“Though the story about her Instagram nudity was trending, I chose to not use it on the air… probably for the same reason you decided not to provide a link. I worry about a Britney breakdown fueled by a media feeding frenzy. We have to be so careful about how we talk about Britney and other celebs with noted mental health issues.
The same goes for the conversations about sports stars like Antonio Brown. With so many of our listeners, and even coworkers, facing mental health challenges that seem to be compounded by the stress of the pandemic, I want to make sure we are exercising sensitivity and responsibility.”
It is truly rewarding and encouraging to hear talent in-touch with their audience, aware of the fragility of the human spirit, especially these days. And then there’s the rare talent that can glean inspiration from being caretakers to audience members in need of encouragement and even escape from the pressures of everyday life in 2022.
I’ve worked with a pro’s pro, Pam Landry (pictured), in several incarnations, including WPLR (New Haven) and Vh1 Classic. These days, Pam is on that air at 107.1 the Peak, operating just north of New York City. As always, Pam’s “take” on live in the air studio is spot on:
“Yes, all our on-air types are human beings with our very own set of problems, feelings and emotions. It is our job – and, I might add, our PRIVILEGE – to keep our listeners company. Sharing our own feelings to whatever extent we are comfortable doing so.
I’ve always found being on the air somewhat cathartic. As we ‘entertain’ our listeners, we – as the entertainers – have that unique outlet. That ‘escape.’ Those of us who are lucky enough to be on the radio can make those who listen to us feel better while allowing that to flow back to us.
Be a compassionate companion. And use your unique position to help yourself as well.”
And that leads me to another JacoBLOG regular, Corey Tremere, on the air in Prince Edward Island.
Like other air talent I know, Corey makes it a point to be as positive as possible, on the air and on his social feed. Of course, this is always a great on-air disposition, but especially important right now today.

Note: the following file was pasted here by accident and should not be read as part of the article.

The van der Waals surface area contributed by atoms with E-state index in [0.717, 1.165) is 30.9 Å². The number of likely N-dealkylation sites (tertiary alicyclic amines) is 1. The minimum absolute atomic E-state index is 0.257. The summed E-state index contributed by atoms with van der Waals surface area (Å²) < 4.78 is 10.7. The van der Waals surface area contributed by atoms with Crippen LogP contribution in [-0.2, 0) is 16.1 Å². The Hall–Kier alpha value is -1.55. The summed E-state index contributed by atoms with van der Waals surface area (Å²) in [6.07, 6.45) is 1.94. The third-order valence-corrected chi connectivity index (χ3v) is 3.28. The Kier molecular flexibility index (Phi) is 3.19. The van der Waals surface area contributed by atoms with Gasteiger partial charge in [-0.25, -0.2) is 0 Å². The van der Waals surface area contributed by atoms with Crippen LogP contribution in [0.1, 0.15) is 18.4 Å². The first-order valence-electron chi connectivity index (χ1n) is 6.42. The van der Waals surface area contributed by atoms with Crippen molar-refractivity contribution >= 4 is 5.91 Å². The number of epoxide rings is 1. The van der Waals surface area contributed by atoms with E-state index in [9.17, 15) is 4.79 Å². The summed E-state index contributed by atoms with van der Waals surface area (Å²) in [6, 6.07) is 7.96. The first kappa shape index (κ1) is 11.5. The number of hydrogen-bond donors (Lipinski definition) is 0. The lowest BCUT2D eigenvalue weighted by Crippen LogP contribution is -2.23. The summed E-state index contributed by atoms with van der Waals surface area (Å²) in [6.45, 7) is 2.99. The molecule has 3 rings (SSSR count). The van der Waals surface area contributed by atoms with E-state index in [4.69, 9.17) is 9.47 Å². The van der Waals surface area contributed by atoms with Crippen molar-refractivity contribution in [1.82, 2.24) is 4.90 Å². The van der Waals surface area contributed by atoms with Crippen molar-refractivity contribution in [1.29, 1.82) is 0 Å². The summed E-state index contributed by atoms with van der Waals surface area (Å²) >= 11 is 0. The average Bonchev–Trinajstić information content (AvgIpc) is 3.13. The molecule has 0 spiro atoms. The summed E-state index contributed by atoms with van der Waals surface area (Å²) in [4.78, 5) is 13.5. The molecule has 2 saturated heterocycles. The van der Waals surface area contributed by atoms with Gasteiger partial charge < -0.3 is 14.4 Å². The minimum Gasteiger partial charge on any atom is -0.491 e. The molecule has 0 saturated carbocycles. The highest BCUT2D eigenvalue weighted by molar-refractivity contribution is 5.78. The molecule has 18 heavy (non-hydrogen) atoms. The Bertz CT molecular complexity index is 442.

Sharing light & love on the #radio and on #social during COVID-19 sometimes has been very VERY difficult. I save all of these in a digital smile file to remind me sometimes how important what I get to do is important @stingraymusic pic.twitter.com/WVo0s7c5dn
— Corey Tremere (@PEICorey) January 12, 2022
But what happens when those coping skills just hit the wall? When I return to the mental state of radio’s hosts, and I think about those rising stress levels we quantified last summer in AQ3, it strikes me that if managers and owners haven’t done a “check-in” with their talent in a while, it might be a good idea. Sometimes, it’s as simple as pulling them aside, asking the right questions, and showing empathy and understanding.
We keep hearing we’re living in “unprecedented times.” But they are on the air in the middle of a spiraling situation that is truly off the charts. No one in radio was taught the coping skills necessary to deal with an unhinged audience, much less their own emotional states.
Maybe there’s an opportunity to give the especially stressed in the air studio a much-needed day off. Or “script” that can buy a dinner for two at the restaurant where you still have some trade left. Gestures and action go a long way at this moment in time.
I learned that from Tommy Braaten (pictured), co-host of the Tommy & Bell Morning Show on the Coyote in Sheridan, Wyoming. And Tommy is also the the director of programming and news for owners Sheridan Media. Like a lot of you, he’s wearing multiple “hats.” He left this comment to the Elmo post:
“Best read since the pandemic began. I was gonna give up until today.”
That gave me pause. If something as simple as a blog post from someone you’ve never met can provide a spiritual boost to a talent in need, imagine what a personal, direct gesture from a boss or manager could do.
Tommy told me this:
“I read your post before the morning show and it changed my day. Something happened to the energy and listeners called and texted more than ever before. I forgot how they count on us and I needed to hear that. Thanks again.”
Reactions to this post reminded me about the value of empathy and caring about the ambassadors of your brand, the voice that connect communities.
Maybe it’s time for a check-in.